2014 farm bill changes for FSA Farm loans


Hello Again!

The 2014 Farm Bill made several modifications to the Farm Service Agency farm loan programs. These modifications were implemented as of February 7, 2014 when the President signed the Farm Bill.

The definition of a qualified beginning farmer has been modified. It was based on the median farm size and has been changed to the average farm size owned. A beginning farmer is now defined as “does not own a farm greater than 30 percent of the average sized farm in the county. ”This applies to farm ownership purchase loans before buying farm land.

As an example: Columbiana County, Ohio- the median farm size is 60 acres and 30% is 18 acres while the average farm size is 124 acres and 30% is 37.2 acres. This results in more farm operators qualifying as beginning farmers.

The maximum loan amount for a Direct Down Payment Farm Ownership loans have been increased from $225,000 to $300,000. Direct Down Payment Farm Ownership loans are for beginning farmers and socially disadvantaged farmers to purchase farm real estate. The applicant must have 5% down; FSA loans 45% of the purchase up to $300,000; and another lender loans the remaining 50% of the purchase.

The interest rate charged on Direct Farm Ownership Joint Financing loans made with another lender is now set at 2% below the regular Direct Farm Ownership loan rate with a minimum of 2.5%. The other lender (Farm Credit, bank, etc.) must loan at least 50% of the total amount borrowed. The goal is to encourage joint financing and thereby stretch the FSA direct farm ownership loan dollars.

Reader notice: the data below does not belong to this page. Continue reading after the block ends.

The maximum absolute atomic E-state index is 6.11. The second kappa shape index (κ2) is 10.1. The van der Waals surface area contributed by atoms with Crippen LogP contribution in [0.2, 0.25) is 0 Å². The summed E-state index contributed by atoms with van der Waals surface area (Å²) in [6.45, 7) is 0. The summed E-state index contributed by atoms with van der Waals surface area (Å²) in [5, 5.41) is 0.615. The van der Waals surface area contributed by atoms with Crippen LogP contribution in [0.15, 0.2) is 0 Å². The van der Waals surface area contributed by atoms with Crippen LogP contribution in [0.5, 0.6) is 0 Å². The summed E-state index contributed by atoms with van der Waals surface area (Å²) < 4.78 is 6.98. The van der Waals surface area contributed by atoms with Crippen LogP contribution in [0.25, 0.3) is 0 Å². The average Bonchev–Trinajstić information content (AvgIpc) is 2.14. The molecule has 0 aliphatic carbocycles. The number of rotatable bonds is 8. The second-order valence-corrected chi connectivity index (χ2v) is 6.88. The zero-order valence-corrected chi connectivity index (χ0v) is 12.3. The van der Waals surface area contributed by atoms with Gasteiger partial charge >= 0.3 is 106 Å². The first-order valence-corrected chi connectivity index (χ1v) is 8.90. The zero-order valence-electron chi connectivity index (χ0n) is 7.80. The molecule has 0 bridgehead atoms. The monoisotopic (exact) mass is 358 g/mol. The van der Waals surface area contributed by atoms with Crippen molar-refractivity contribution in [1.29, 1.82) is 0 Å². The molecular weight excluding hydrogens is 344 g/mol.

Limited resource interest rates are now available to beginning and veteran farmers who receive a microloan. Borrowers will be given a choice between the limited resource interest rate or the regular operating loan interest rate. Currently the regular operating loan is lower than the set limited resource rate but this may not always be.

Microloans made to beginning and veteran farmers are to be exempt from the direct loan term limitations. Term limits will still apply for non-microloan direct loans such as regular operating loans and farm ownership loans. Presently applicants are eligible to close direct operating loans in 7 calendar years and a beginning farmer’s eligibility is limited to a maximum of 10 years.

The definition of a “veteran farmer” has been established as: a farmer who has served in the Armed Forces (as defined in section 101(10) of title 38 United States Code) and who (a) has not operated a farm, or (b) has operated a farm for not more than 10 years.

The percentage of guarantee for Conservation Loans will increase to 80% for non-beginning farmers.

For beginning farmers and socially disadvantaged farmers the guarantee percentage for Conservation loans will increase to 90%. Guaranteed Conservation loans can be used for installation of conservation structures to address soil, water, and related resources; installation of water conservation measures; and the establishment or improvement of permanent pasture.

Previously applicants could not receive Guaranteed Operating loans for more than 15 calendar years. This term limit has now been eliminated.

Previously Rural Youth loans were limited to rural areas or towns with populations of less than 50,000. This rural restriction has now been removed and youth loans are now available to all regardless of the population where they reside. The goal is to open the program up to urban youth who are interested in agricultural projects such as urban gardens. The biggest FFA Chapter in the US is located in Philadelphia, Pennsylvania.

Additional information on FSA Farm Loans can be found by visiting a nearby FSA Service Center or online at fsa.usda.gov.

That’s all for now,
FSA Andy


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FSA Andy is written by USDA Farm Service Agency county executive directors in northeastern Ohio.



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